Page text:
For more info please check out Silas Inoue’s website here
All images courtesy of Nadine Byrne. For individual titles and additional footage please visit the Nadine Byrne website here
“Escapism is apparent in everything I do.” – Nadine Byrne
Born 1985, graduated from Royal Institute of Art, Stockholm, Sweden In 2011. Nadine has already exhibited her work in numerous countries. Through multiple media she explores the spheric boundaries between various understandings of the world.
Your work brings many different medias
such as music, poetry, clothing, sculpture etc. into play,
yet they seem somehow connected:
How would you describe the red thread
that runs through your body of work?
B: “My work is, whatever output it may have, immersed in my interest in alternative understandings of the world.
The ability to create a world of your own and at the same time be a part of something bigger than yourself is my constant attraction.
It is also, when it comes down to it, a great deal about resistance towards established societal systems.
When you create a world of your own, you turn your back on what is already there.”
B: “I have been focusing a lot on how these alternatives, be they religious, political, or mental have created an aesthetic discourse. At the same time my work has been a sort of therapeutic outlet, in which I revisit and explore past events of my family and me.
I don’t know if I have a red thread. But in the end I am just trying to create a world of my own. Escapism is apparent in everything I do.”
Who are the major influences behind your work?
My mother. And a wasteland filled with influences and dreams inside my brain.
Several of your pieces seem to have references to shamanistic or ‘occult’
How would you describe your religious / spiritual beliefs?
B: “In working with these subjects I am completely in the role of an outsider. That is probably why I am so drawn towards them.
I have no defined religious beliefs. I am actually quite skeptical.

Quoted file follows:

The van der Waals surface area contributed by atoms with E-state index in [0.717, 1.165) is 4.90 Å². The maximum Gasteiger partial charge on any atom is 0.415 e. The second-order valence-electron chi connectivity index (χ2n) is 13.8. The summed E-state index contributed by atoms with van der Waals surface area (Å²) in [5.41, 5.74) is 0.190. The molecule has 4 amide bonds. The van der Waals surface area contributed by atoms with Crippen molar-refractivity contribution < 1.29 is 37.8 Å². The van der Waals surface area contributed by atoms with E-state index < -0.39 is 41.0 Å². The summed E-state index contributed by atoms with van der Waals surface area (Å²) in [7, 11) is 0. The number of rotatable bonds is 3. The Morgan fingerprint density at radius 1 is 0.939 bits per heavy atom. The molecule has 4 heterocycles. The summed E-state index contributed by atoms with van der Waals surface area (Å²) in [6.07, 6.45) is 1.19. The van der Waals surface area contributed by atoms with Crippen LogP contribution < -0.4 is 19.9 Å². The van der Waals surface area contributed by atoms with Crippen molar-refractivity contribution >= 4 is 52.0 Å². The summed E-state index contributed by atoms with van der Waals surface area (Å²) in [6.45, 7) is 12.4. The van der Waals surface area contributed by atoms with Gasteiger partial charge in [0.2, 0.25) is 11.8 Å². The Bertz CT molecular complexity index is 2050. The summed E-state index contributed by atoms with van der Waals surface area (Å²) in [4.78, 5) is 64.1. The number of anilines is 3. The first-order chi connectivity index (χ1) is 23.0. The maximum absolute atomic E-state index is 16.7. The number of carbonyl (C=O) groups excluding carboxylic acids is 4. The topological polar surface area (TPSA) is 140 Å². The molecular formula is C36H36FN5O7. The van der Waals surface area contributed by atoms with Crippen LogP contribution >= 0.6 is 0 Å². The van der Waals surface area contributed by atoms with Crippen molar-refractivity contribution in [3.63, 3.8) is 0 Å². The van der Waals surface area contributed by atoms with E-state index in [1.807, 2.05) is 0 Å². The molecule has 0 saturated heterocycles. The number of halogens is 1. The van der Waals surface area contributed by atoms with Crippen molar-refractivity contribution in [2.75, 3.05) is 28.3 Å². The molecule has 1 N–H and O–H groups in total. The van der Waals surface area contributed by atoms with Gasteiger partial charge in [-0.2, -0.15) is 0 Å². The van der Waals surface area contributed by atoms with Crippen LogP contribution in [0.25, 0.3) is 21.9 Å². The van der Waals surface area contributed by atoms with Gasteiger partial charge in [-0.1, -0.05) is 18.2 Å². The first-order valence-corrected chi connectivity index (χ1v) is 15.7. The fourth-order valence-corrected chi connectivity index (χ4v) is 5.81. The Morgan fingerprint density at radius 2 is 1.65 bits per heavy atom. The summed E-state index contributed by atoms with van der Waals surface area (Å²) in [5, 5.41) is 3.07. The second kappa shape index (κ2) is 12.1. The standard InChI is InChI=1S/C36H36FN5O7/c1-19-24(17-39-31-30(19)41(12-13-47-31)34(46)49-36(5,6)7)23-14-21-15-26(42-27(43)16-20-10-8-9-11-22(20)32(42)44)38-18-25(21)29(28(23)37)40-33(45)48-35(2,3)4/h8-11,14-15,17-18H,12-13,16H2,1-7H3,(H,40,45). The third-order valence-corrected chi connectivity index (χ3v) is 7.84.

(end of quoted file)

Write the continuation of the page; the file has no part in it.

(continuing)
But I know there is more to life than what you can see.”
For more info go visit Nadine Byrne’s website here
All photos by Camilla Reyman, courtesy of NLHspace.
Lately artist run exhibition platforms have gained new momentum on the Scandinavian art scene.
The spaces come in different sizes, have different lifespans and at times very different ideological pursuits – common for them all, though, is that they depend on the goodwill of artists ready to invest their time in creating alternatives to the commercial galleries and government institutions.
Artist run spaces can be difficult to spot when browsing mainstream media so in every issue of Opaque we’ll give a short presentation of a space that we think you should pay a visit to.
Exhibition openings are the only time the doors are open at NLHspace – however, the space is always open for viewing, day and night.
NLHspace is an artist- and curator-run exhibition platform situated in an old store front close to the dynamic Carlsberg-area.
It is an open platform for emerging and experimental art practices.
This characteristic concept has created a space where each exhibition is developed to transcend the barriers of the physical space consequently challenging the borders between art space and public space.
The doors open for special events, performances, video screenings, talks etc.
NLHspace opened in 2006 initiated by the artist Nanna Lysholt Hansen and is today administrated by The Organisation – Association for Artistic and Curatorial Platforms.
Since 2011 artist Suada Demirovic and theorist and curator Louise Lassen Iversen has been part of the administration as well as curating exhibitions.
In 2014 the group grew, adding artist Stathis Tsemberlidis and curator Rie Hovmann Rasmussen.
For more information visit the NLHspace web site here
– or simply pass by Vesterfælledvej 63, 1750 Copenhagen V and see what’s up.